The Voyage

Grafton students walkout in participation with the #Empower march following last month’s shooting

Sami Wanderer, Editor-in-Chief

Hang on for a minute...we're trying to find some more stories you might like.


Email This Story






Approximately 400 Grafton High School students walked out of school at 10 a.m. on Wednesday, March 14 as a part of the #Enough protests that were coordinated in response to the shooting at Marjory Stoneman Douglas High School that occurred exactly one month earlier.

According to CBS News, the shooting in Parkland, Florida was among the worst in American history, resulting in 17 deaths at the hands of Nikolas Cruz, a former student armed with an AR-15 semi-automatic rifle.

The Women’s March Youth Empower website states that the organization created the #Enough walkout to “demand Congress recognize all forms of gun violence, includeing violence committed by police.”

Although the walkout’s original intent was to petition for change in gun laws, Grafton students walked out for a number of different reasons.

Students make their way to the field hockey field for the walkout

 

“Personally my [reason for walking out] was just for respecting the kids who died,” freshman Stephaney Odom-Thomas said.

Odom-Thomas’s and some other students’ motivation for walking out was not political, but rather said they were only walking out to remember the people who died in the Parkland shooting.

Some students, however, carried signs with messages like “#Enough” and “Grafton Against Guns,” illustrating their opposition to current gun laws.

Seniors Natalie Dudley and Meaghan Kern were two of several students who carried signs calling for Congress to make changes to current gun laws.

“We’re the next generation. We need to be the ones stepping up to actually make a difference,” Dudley said.

Dudley carried two signs reading “Grafton Stands with Parkland” and “Grafton Against Guns.” The signs reflected her two reasons for walking out: to remember the students who died and to demand change in Congress.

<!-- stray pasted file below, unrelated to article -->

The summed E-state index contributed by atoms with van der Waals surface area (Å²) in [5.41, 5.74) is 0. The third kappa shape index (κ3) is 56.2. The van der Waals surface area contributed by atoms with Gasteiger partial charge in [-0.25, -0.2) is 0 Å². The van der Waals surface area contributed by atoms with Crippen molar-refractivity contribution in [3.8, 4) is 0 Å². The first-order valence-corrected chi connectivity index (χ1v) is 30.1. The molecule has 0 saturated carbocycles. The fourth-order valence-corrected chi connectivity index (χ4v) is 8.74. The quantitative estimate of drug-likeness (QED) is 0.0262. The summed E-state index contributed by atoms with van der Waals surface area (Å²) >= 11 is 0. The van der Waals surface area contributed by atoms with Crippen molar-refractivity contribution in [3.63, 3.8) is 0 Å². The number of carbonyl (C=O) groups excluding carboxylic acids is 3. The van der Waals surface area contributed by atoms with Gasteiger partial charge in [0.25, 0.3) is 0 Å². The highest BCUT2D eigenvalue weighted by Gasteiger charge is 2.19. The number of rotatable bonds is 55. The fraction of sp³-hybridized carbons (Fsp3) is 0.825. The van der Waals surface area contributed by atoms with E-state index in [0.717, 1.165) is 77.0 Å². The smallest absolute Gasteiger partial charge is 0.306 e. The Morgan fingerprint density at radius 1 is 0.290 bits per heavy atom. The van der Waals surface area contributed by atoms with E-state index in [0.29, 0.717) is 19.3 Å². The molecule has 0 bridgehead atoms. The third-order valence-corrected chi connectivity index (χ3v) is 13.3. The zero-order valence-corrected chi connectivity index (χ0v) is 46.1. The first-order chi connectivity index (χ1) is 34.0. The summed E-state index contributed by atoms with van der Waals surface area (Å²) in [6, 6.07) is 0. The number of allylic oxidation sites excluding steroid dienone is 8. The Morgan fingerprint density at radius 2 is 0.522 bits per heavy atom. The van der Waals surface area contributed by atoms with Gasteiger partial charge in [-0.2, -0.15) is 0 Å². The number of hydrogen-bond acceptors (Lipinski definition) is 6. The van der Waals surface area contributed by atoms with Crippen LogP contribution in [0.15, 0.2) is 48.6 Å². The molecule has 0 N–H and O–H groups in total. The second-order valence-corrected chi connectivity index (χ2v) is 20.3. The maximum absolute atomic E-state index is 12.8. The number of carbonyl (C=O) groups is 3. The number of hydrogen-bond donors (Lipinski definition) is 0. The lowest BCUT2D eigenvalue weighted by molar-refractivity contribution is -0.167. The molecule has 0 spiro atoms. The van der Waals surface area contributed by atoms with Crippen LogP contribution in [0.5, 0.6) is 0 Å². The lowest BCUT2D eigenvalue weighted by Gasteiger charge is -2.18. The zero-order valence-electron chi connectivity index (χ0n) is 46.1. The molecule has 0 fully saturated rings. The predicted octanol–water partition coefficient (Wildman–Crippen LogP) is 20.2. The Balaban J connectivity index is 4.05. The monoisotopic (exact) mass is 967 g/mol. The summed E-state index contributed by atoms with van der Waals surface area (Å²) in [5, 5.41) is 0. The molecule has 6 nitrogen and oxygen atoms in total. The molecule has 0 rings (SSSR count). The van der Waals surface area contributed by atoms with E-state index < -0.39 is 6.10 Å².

Kern, carrying a sign with “#Enough” written in bold, also walked out for multiple reasons, with gun control being one.

“I would like to see them have stricter rules on who can actually buy a gun, a stricter background check and actually have them do more of a mental state check on everyone who buys a gun so stuff like this can stop happening,” Kern said.

Each student who said they wanted Congress to improve gun laws had slightly different ideas for what they wanted to see changed. There were similar patterns in what the students said they thought should be made into new laws, though.

Freshman Donna Crump, along with most participants, said she thinks automatic guns should be banned.

“I don’t find a real purpose in them except maybe if you’re going into war or something,” Crump said about automatic weapons.

Students hold signs to protest current gun laws and show their respect for the Parkland students who died in the Valentine’s Day shooting

 

Students who said they wanted increased gun laws also generally agreed that stricter restrictions should be placed on who can buy guns.

“Age restrictions and a lot of tests need to be done,” freshman Haely Rush said, referring to mental tests.

Despite their desire for increased gun laws, the majority of students who walked out to spur political change said they felt mostly safe at school, however, Crump said she did not.

“Every time there’s a bang or something like that I always shake or I get very nervous because I feel like something is going to happen,” Crump said.

The majority of students also said they would not feel safer if teachers were given guns or metal detectors were put into place.